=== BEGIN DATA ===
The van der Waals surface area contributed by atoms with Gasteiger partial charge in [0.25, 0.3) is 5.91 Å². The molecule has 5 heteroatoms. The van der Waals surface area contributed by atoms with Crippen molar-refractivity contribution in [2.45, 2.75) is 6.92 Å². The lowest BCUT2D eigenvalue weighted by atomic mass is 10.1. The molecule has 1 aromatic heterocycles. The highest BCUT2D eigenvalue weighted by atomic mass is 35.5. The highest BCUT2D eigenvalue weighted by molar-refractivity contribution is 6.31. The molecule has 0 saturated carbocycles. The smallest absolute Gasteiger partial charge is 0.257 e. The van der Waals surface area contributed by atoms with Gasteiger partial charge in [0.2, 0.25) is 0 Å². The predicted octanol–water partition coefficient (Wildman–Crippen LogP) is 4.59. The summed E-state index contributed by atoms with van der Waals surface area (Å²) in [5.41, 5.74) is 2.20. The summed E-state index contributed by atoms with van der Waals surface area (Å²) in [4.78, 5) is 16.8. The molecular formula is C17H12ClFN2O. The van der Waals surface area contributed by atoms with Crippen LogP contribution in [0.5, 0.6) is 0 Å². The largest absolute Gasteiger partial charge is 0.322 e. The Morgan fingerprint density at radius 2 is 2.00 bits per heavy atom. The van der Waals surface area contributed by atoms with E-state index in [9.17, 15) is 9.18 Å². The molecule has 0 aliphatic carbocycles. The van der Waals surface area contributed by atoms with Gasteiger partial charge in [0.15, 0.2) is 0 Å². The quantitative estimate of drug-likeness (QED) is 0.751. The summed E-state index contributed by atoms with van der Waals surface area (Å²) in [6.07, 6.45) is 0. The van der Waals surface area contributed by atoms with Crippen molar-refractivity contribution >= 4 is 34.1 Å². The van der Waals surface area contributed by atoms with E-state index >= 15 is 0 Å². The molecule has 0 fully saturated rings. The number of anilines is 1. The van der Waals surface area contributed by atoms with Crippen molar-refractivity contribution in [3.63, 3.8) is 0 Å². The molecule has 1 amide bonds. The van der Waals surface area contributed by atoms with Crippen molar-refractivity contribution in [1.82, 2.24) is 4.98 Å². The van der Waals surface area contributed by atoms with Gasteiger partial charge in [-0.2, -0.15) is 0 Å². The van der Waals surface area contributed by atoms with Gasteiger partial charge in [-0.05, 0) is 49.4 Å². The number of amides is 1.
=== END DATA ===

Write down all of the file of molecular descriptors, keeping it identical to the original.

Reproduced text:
The van der Waals surface area contributed by atoms with Gasteiger partial charge in [0.25, 0.3) is 5.91 Å². The molecule has 5 heteroatoms. The van der Waals surface area contributed by atoms with Crippen molar-refractivity contribution in [2.45, 2.75) is 6.92 Å². The lowest BCUT2D eigenvalue weighted by atomic mass is 10.1. The molecule has 1 aromatic heterocycles. The highest BCUT2D eigenvalue weighted by atomic mass is 35.5. The highest BCUT2D eigenvalue weighted by molar-refractivity contribution is 6.31. The molecule has 0 saturated carbocycles. The smallest absolute Gasteiger partial charge is 0.257 e. The van der Waals surface area contributed by atoms with Gasteiger partial charge in [0.2, 0.25) is 0 Å². The predicted octanol–water partition coefficient (Wildman–Crippen LogP) is 4.59. The summed E-state index contributed by atoms with van der Waals surface area (Å²) in [5.41, 5.74) is 2.20. The summed E-state index contributed by atoms with van der Waals surface area (Å²) in [4.78, 5) is 16.8. The molecular formula is C17H12ClFN2O. The van der Waals surface area contributed by atoms with Crippen LogP contribution in [0.5, 0.6) is 0 Å². The largest absolute Gasteiger partial charge is 0.322 e. The Morgan fingerprint density at radius 2 is 2.00 bits per heavy atom. The van der Waals surface area contributed by atoms with E-state index in [9.17, 15) is 9.18 Å². The molecule has 0 aliphatic carbocycles. The van der Waals surface area contributed by atoms with Gasteiger partial charge in [0.15, 0.2) is 0 Å². The quantitative estimate of drug-likeness (QED) is 0.751. The summed E-state index contributed by atoms with van der Waals surface area (Å²) in [6.07, 6.45) is 0. The van der Waals surface area contributed by atoms with Crippen molar-refractivity contribution >= 4 is 34.1 Å². The van der Waals surface area contributed by atoms with E-state index >= 15 is 0 Å². The molecule has 0 fully saturated rings. The number of anilines is 1. The van der Waals surface area contributed by atoms with Crippen molar-refractivity contribution in [3.63, 3.8) is 0 Å². The molecule has 1 amide bonds. The van der Waals surface area contributed by atoms with Crippen molar-refractivity contribution in [1.82, 2.24) is 4.98 Å². The van der Waals surface area contributed by atoms with Gasteiger partial charge in [-0.2, -0.15) is 0 Å². The van der Waals surface area contributed by atoms with Gasteiger partial charge in [-0.05, 0) is 49.4 Å². The number of amides is 1.